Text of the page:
Overall decent but not one of my favorites. Fix up the story and re-fine some of the dialogue and you may have something.
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Grandma Bear
Posted: April 19th, 2009, 11:23am Report to Moderator
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Michel,

sorry to see you got slammed for the English. Sure there were mistakes, but I think it was pretty obvious that it wasn't written by an English native so I think that should be taken in consideration. I had no problem following the story.

You had good drama here, but there are some things that need to be clarified IMO.

You lead me astray with Lily being gone. I thought she had drowned so when the real secret is revealed I was surprised. Not so sure however that I liked the secret though. The way you wrote it when the family finds Lily was a bit clunky. I thought at first she was being raped. I think that needs to be changed into a more romantic or loving way. Maybe they were holding hands or something. I thought he was strangling her...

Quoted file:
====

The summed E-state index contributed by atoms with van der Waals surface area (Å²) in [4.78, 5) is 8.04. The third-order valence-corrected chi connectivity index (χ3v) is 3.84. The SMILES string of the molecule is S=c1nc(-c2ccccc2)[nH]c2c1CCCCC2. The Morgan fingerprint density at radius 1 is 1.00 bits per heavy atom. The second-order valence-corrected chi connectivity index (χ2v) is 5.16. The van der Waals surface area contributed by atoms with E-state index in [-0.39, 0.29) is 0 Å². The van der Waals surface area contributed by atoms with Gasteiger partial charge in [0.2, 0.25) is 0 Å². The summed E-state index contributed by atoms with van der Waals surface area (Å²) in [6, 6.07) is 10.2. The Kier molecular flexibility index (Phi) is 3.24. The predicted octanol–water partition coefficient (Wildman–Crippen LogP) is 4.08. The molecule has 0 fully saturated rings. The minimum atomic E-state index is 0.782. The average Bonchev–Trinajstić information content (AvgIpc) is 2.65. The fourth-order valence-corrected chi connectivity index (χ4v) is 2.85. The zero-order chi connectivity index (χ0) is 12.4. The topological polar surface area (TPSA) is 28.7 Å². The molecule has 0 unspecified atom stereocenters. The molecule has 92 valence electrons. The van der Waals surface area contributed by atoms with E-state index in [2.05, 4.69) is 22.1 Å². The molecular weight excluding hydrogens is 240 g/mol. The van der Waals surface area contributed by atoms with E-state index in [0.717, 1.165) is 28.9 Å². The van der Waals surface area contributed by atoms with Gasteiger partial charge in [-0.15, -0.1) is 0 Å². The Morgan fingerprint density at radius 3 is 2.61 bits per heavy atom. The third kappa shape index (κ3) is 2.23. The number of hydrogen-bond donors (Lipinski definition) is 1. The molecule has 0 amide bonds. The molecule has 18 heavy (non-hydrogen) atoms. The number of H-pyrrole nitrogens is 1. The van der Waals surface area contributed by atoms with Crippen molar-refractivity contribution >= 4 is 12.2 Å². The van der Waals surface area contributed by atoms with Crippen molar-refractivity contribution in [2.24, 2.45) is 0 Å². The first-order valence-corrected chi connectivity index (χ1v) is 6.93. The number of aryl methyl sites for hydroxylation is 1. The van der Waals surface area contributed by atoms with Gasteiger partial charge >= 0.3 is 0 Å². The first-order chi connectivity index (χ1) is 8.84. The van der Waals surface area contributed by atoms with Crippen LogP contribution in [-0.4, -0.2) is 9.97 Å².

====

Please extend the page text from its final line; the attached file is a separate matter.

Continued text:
Also what really happened here? They took their lives, but why would Lily chose a nice family picnic to do so? That seems sort of selfish to not care about the others. And was this planned? Did they plan to meet there and do this? That would be really bad if that was the case.

Over all I think you did a good job. You wrote a drama with a secret being revealed at a family picnic.  


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Abe from LA
Posted: April 20th, 2009, 6:46am Report to Moderator
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Hey Michel,

I see where you're going with this script, but you don't reach that goal.
Way too much first-page descriptions.  Look at the inconsistencies at how your give ages.
Fix those things.
There was a lot of dialogue early on that was expositional, on the nose -- there to give us background information.  
The first part of the story seemed to languish.  It lacked the energy of the back end.

Once the search for Lily starts, the script perks up.